ISLAMABAD: A series of arrests and the seizure of truckloads of explosive material in Pakistan this week averted a major terrorist attack, possibly as serious as an explosive-laden aircraft slamming into the US Consulate in Karachi, the interior minister said yesterday.
“The details of the terrorist attacks being planned are still being pieced together,'' Faisal Saleh Hayyat said in an interview. “What I can say is that we have averted high-profile terrorist attacks in Pakistan.''
US authorities believe one of those suspected plans might have been to fly a small fixed-wing aircraft or helicopter into the US Consulate. Washington announced the suspected plot, saying al-Qaeda operatives seemed fixated on air assaults like the Sept 11, 2001, attacks on the United States.
In the last week, Pakistan has arrested at least 10 suspected al-Qaeda members, including Waleed Mohammed bin Attash, best known as Tawfiq bin Attash or Tawfiq Attash Khallad, and described by US counter-terrorism officials as one of the most wanted al-Qaeda fugitives.
Pakistan authorities also arrested Ali Abdulaziz, described as “an important man'' by Brig Javed Iqbal Cheema, who heads Pakistan's counter-terrorism unit. Abdulaziz is a nephew of Khalid Shaikh Mohammed, who was arrested in Pakistan in March and is suspected of being a key planner of the Sept 11 attacks.
Police also seized hundreds of pounds of explosives, a truckload of bomb-making supplies, detonators and an arsenal of machine guns and assault rifles. Police say they intercepted a pickup truck filled with bags of potatoes in which explosive material was hidden.
The men in the truck eventually led police to Khallad, and the interior minister said he is confident the trail will not end there.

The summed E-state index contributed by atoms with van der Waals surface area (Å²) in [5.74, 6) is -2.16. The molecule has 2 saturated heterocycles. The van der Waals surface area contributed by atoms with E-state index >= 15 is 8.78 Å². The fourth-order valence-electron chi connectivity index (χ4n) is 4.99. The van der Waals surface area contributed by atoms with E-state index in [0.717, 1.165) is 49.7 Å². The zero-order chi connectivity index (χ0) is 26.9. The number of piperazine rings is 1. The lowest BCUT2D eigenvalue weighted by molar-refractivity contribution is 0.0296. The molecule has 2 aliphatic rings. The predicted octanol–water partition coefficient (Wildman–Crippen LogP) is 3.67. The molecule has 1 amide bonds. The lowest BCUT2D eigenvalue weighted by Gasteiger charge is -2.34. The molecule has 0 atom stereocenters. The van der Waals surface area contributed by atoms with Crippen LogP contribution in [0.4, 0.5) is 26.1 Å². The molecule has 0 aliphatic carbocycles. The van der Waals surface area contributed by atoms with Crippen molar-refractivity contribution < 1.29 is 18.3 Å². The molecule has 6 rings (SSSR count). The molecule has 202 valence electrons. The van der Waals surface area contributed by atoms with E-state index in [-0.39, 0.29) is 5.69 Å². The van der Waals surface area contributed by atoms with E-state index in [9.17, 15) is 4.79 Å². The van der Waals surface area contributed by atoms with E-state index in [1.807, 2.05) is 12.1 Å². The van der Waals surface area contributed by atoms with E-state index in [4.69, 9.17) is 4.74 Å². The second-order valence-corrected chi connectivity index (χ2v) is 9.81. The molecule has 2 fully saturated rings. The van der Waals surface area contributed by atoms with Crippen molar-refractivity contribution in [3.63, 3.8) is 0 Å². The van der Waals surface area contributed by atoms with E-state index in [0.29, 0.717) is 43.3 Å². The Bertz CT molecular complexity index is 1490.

“We have been making many arrests and we will continue to arrest more people. We are questioning everyone and I won't say how many we have arrested so far, but we are still picking up people,'' Hayyat said.
In the port of Gwadar, about 100km west of Karachi, police said yesterday that they arrested an Egyptian and a Pakistani believed to be affiliated with al-Qaeda. Police refused to identify the men.
Hayyat, meanwhile, refused to say whether Khallad provided information about the alleged plans to attack the US Consulate.
Pakistan deployed hundreds of security personnel to the US Consulate and contacted local flying clubs, urging them to only rent aircraft to regular customers, said Imran Shaukat, a police spokesman in Karachi.
“It is our responsibility to protect and preserve the interests of the foreign missions in Pakistan,'' Hayyat said. “Thank God we are doing it well.''
Pakistani authorities say all the detained men, including Khallad, were still being questioned in Pakistan, countering newspaper reports that Khallad had been turned over to the American FBI.
Two other suspects – Mohammed Anwar and Habibullah – were brought to court in Karachi in an armoured personnel carrier, escorted by police and paramilitary troops. Both men had their faces covered.
They had been in the custody of Pakistan's paramilitary Rangers before the court turned them over to police. They'll return to court on May 9, said Abdul Hamid Gulla, a police official at the Anti-Terrorist Court. – AP
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